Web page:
Judge blocks arrest of journalists covering Minnesota protests amid reports journalists rounded up

Maya Oppenheim
·2 min read
<p>Protest near the Brooklyn Center police station on 16 April  in Minnesota in the wake of the fatal shooting of 20-year-old Daunte Wright by Brooklyn Center police officer </p> (Getty Images)

Protest near the Brooklyn Center police station on 16 April in Minnesota in the wake of the fatal shooting of 20-year-old Daunte Wright by Brooklyn Center police officer

(Getty Images)

A judge has blocked the arrest of journalists covering Minnesota protests amid reports members of the press were rounded up for state patrol to take images of them.

The order comes after protests erupted in response to a police officer from the Brooklyn Centre Police Department shooting 20-year-old Daunte Wright in Minnesota’s Brooklyn Centre.

Hundreds of protesters have descended on the streets every night for the last week - with police firing tear gas and rubber bullets as well as openly threatening to arrest journalists via loudspeakers.

Federal judge Wilhelmina M Wright drew attention to police mistreatment of members of the media in the last week in a 22-page order issued on Friday - noting police orders specifically targeted journalists to leave protest areas, as well as journalists being struck by projectiles, pepper-sprayed, and grabbed.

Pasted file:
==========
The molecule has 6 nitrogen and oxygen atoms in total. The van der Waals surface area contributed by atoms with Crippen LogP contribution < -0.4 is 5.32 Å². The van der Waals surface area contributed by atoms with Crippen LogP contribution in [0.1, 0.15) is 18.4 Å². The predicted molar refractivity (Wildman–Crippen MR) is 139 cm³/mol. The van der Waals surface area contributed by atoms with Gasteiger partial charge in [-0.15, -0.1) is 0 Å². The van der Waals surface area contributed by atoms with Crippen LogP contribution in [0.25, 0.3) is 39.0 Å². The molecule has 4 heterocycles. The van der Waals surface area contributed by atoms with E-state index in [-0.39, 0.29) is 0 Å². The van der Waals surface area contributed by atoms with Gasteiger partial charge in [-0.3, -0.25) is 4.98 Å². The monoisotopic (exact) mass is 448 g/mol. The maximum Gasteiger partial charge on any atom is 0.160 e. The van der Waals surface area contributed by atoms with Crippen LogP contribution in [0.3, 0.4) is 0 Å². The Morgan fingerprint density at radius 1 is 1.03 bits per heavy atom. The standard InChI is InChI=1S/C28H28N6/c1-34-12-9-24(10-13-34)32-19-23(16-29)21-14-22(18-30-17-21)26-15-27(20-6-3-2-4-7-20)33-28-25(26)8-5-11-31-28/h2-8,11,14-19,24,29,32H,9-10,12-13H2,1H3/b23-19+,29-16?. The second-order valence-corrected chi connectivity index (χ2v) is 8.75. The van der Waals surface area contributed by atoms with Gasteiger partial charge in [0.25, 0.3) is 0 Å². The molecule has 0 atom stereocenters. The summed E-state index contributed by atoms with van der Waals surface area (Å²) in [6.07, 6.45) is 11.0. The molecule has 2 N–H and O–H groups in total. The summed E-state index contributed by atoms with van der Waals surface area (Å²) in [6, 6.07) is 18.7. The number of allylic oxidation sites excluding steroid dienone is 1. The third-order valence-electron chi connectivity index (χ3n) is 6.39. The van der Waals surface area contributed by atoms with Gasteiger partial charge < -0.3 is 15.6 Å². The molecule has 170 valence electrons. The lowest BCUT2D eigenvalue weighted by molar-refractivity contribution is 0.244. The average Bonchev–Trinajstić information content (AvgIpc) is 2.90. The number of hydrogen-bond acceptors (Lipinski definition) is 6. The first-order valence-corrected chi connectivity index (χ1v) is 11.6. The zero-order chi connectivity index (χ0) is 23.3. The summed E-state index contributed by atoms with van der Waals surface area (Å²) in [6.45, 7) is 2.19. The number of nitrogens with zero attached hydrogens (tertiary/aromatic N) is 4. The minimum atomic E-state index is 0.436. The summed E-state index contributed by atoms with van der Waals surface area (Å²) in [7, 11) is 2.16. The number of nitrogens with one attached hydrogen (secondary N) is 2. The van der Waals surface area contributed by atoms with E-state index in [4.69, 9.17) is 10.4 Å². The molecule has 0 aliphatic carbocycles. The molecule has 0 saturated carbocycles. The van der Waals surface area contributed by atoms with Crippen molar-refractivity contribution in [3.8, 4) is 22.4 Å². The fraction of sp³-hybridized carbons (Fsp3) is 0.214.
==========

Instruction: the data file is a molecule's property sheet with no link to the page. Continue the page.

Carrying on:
The temporary restraining order blocks Minnesota state law enforcement officers from employing force against members of the media and arresting them or confiscating their cameras or audio recordings.

Plaintiffs in the case refer to a number of alleged examples of police ordering members of the media to disperse even though curfew rules do not apply to them, and “other acts impeding the press's ability to observe and report about” the demonstrations.

Liz Sawyer, a journalist, shared footage on Twitter that appeared to show members of the press being rounded up by state patrol.

“Media has been ushered to a checkpoint where state patrol is taking pictures of every journalist’s credentials and face,” she tweeted.

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Evan Frost, a photojournalist, said: “I’m with photographer Tim Evans. Says he was maced, tackled and punched in the face by a state trooper as they cleared the area, despite showing his badge and stating he was press. He’s been processed and released but has facial bruising.”

The US Press Freedom Tracker states at least 134 journalists were arrested or detained last year, while there were 413 incidents of reporters being hurt or assaulted.

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